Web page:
Ever wonder what would happen to the U.S. leadership and the nuclear missile arsenal if the nation was under attack? New helicopters will take on these two highly dangerous – and incredibly important – missions.
If war breaks out and American home soil is under threat, then the country will be relying on cutting-edge military flying machines that have just been revealed by the U.S. Air Force.
The Air Force is replacing its UH-1N “Huey” helicopter fleet. The iconic Huey is often associated with military missions like search and rescue during its nearly five decades of military service.
The Hueys are used to safeguard America’s intercontinental ballistic missile bases and to take key government leadership to safety, ensuring continuation of governance.
And the Hueys, while widely loved, have been in service for nearly-half of a century.
The stakes for these two missions are gigantic. Should the need arise, then these missions must never fail.
The U.S. Air Force has just revealed the Boeing-Leonardo partnership’s MH-139 as the Huey’s replacement MH-139 is a militarized version of the commercially-available Leonardo Helicopters AW139.
The Boeing-Leonardo team design faced competition from Sierra Nevada Corp’s “Sierra Force” and Lockheed Martin Sikorsky’s Black Hawk approach.
USAF plans to buy 84 of these new helicopters, with the first one arriving in 2021.
The Huey was made by Bell Helicopter and the Air Force has 59 that are active. Powered by two Pratt and Whitney T400-CP-400 turboshaft engines, it can reach speeds of 149 mph and has a range of more than 300 miles. The helicopter can fly at heights of 15,000 feet and carry approximately 10,500 pounds.
The MH-139 is expected to bring more speed, range, endurance, and payload – as well as some nifty new advances to enhance “survivability” as well.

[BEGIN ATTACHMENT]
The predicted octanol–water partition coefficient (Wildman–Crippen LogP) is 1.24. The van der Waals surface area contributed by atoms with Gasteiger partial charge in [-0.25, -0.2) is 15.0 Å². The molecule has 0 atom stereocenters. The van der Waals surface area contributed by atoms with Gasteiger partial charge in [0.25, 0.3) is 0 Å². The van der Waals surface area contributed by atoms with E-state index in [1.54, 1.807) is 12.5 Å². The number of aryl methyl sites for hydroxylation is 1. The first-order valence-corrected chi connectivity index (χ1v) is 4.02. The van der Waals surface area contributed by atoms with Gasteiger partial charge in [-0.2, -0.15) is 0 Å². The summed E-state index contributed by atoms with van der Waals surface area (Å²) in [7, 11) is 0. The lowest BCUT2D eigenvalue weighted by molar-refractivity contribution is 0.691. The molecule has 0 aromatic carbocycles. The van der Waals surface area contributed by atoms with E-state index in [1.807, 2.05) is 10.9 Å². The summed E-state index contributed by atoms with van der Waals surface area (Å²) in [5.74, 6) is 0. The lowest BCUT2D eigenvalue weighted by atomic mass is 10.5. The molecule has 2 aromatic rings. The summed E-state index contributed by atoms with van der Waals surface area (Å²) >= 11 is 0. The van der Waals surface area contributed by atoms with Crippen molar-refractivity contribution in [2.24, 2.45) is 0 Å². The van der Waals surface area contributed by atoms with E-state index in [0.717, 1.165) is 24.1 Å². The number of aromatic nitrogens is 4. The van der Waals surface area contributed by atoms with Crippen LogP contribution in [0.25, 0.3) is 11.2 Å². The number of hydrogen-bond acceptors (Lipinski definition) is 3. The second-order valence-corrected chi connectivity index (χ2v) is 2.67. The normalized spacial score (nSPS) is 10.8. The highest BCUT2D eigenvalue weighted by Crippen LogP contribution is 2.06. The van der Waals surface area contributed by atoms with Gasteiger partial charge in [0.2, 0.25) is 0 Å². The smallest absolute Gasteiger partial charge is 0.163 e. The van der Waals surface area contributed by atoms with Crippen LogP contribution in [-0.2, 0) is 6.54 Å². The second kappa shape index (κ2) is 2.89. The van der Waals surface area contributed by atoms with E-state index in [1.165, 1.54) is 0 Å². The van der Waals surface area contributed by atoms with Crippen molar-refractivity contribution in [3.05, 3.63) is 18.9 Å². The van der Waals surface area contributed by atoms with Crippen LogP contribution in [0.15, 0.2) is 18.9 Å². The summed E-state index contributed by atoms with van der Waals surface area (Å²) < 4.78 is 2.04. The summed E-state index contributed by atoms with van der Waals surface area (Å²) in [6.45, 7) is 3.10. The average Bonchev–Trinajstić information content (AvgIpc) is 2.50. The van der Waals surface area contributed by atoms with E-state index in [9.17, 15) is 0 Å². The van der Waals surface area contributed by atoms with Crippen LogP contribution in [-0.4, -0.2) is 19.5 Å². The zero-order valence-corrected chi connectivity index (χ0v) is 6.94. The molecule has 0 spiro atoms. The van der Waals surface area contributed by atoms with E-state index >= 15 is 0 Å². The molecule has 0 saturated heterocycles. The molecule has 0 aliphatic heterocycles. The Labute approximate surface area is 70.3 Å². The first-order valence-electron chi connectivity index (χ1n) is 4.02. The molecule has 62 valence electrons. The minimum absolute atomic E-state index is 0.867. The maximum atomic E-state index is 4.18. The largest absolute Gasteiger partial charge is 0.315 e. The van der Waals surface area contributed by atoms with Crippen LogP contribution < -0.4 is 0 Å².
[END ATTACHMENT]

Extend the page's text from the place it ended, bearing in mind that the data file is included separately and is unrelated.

Stopping political VIPs from leading a response to an attack and disrupting the continuity of governance would certainly be an attractive goal for an adversary. A new helicopter with upgraded capabilities could provide more advantages for a successful escape to safety.
To defend the missile sites, a helicopter that can fly faster, farther and carry more defenders would certainly be useful.
Here’s a look at some of the upgrades on this newly - revealed aircraft, which can also be used for USAF missions like testing, training and survival school.
Machine Gun Windows
The MH-139 design includes special tactical windows that slide up and down. Rather than machine guns mounted on pintles blocking some of the space to enter through the cabin doors (as they can on some helicopters), this means the windows can be used.
Uncluttering the access point could be helpful, for example, when loading government leaders who need to quickly board while the machine gun if being fired to protect them.
The square-shaped cabin has enough space to fit up to about 15 people. There are sliding doors on both sides of the cabin that can be helpful for quickly loading and unloading VIPs.
To defend the missile sites, the ability to transport large numbers of very highly trained military teams will be useful. The 54th Helicopter Squadron, for example, could deliver the 91st Security Forces Group defenders and together provide a rapid response to threats.